|About the Artist
In January 1988, Rodney Allen Trice moved to New York City to further his graphic design work and explore other areas of the arts as well. At the time, he had no idea where these pursuits would lead him but he needed to furnish his new home in New York City, on a budget, and his creative interpretation and re-imagination of found objects planted the seeds of his growing body of work and creations.
About 5 years after he began his exploration of found materials, T.O.M.T. was formed as his own arena to create within. T.O.M.T. has been growing ever since, garnering domestic and international press and a steady following along the way.
Every time he is interviewed for a story, it prompts him to consider his endeavor and why exactly he does it. Ultimately, his work is about ordinary objects and people, and places that really aren’t so ordinary when you look at them the right way. His embrace-and-celebrate attitude is in part a reaction to his own fear of ordinariness as a youth (“a fate worse than death”). Now he’s learned to celebrate it. Celebrate the beauty of the ordinary things we have all around us that defines and speaks volumes about who we are and how we engage the world around us.
“In the ‘fabulous, kiss, kiss, darling, love that dress ... Versace?’ world of art and design,” says Trice, “I hope my work emits a ‘get down off your high horse and sit a while’ feel.” From a focus on furniture and lighting (because he loves the way these objects define ones living space), his work has recently expanded into hats and accessories, which are more about wearable art than anything else.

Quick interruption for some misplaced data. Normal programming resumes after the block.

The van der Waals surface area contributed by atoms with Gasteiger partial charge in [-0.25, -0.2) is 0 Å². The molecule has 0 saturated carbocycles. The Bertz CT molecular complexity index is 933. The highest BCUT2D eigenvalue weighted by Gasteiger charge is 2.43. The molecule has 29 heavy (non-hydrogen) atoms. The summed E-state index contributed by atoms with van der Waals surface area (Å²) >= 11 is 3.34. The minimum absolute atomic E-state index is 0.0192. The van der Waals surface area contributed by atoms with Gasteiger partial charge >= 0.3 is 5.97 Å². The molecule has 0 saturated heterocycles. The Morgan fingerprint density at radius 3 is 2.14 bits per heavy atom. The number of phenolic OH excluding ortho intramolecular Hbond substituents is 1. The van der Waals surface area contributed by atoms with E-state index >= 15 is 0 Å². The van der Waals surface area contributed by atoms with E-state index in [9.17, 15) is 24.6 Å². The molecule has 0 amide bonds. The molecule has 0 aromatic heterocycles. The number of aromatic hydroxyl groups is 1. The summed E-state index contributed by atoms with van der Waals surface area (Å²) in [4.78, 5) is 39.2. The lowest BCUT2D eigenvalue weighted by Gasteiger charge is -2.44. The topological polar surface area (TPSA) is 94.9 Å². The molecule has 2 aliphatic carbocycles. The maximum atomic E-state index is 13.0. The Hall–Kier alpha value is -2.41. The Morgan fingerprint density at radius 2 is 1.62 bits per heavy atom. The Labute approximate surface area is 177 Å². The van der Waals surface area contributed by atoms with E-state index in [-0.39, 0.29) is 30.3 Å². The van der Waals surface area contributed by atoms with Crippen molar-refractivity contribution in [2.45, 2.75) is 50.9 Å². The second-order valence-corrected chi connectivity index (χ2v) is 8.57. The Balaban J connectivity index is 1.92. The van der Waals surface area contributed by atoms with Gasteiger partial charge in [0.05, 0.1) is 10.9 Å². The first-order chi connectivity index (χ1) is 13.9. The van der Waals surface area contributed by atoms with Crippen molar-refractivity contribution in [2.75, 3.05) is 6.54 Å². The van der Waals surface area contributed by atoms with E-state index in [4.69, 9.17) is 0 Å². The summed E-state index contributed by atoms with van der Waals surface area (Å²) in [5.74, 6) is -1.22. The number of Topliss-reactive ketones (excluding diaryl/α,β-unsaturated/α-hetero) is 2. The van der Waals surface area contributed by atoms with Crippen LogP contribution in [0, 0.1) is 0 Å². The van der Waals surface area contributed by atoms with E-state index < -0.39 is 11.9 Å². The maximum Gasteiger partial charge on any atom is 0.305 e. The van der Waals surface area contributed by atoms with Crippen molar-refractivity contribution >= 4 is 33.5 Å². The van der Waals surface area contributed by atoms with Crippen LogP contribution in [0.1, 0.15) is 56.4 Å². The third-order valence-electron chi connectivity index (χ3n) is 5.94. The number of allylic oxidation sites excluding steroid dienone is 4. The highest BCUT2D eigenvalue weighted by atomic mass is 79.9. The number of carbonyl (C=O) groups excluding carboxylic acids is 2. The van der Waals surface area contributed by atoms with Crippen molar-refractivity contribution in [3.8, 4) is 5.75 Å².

His awareness of our need to conserve the Earth’s resources has grown significantly since this endeavor began in 1988. As has his concern for a future where no one will be insulated from the need to make the most of the objects around us. His subtext speaks of a post apocalyptic world where even the most affluent would have to find their own way through day to day existence.
Mad Max meets domestic bliss? Perhaps.
But each piece has its own dialog about the found objects and the new items part to play in our modern life.
“SURE, I believe we all must do our part, think beyond just separating plastic, paper, glass,” says Trice. “We must teach ourselves and learn as habit to see more than just a ‘rain shield’ in an umbrella, a ‘dust collector’ in a vacuum and a ‘shoe for our car’ in an old tire. When we do that, the Earth will become a safer place for the children of the 21st century and, from my experience, A LOT MORE FUN, TOO!” So enjoy T.O.M.T. - refitting the planet for today, tomorrow and all the days to come!
all materials on this site ©2009 T.O.M.T. / Rodney Allen Trice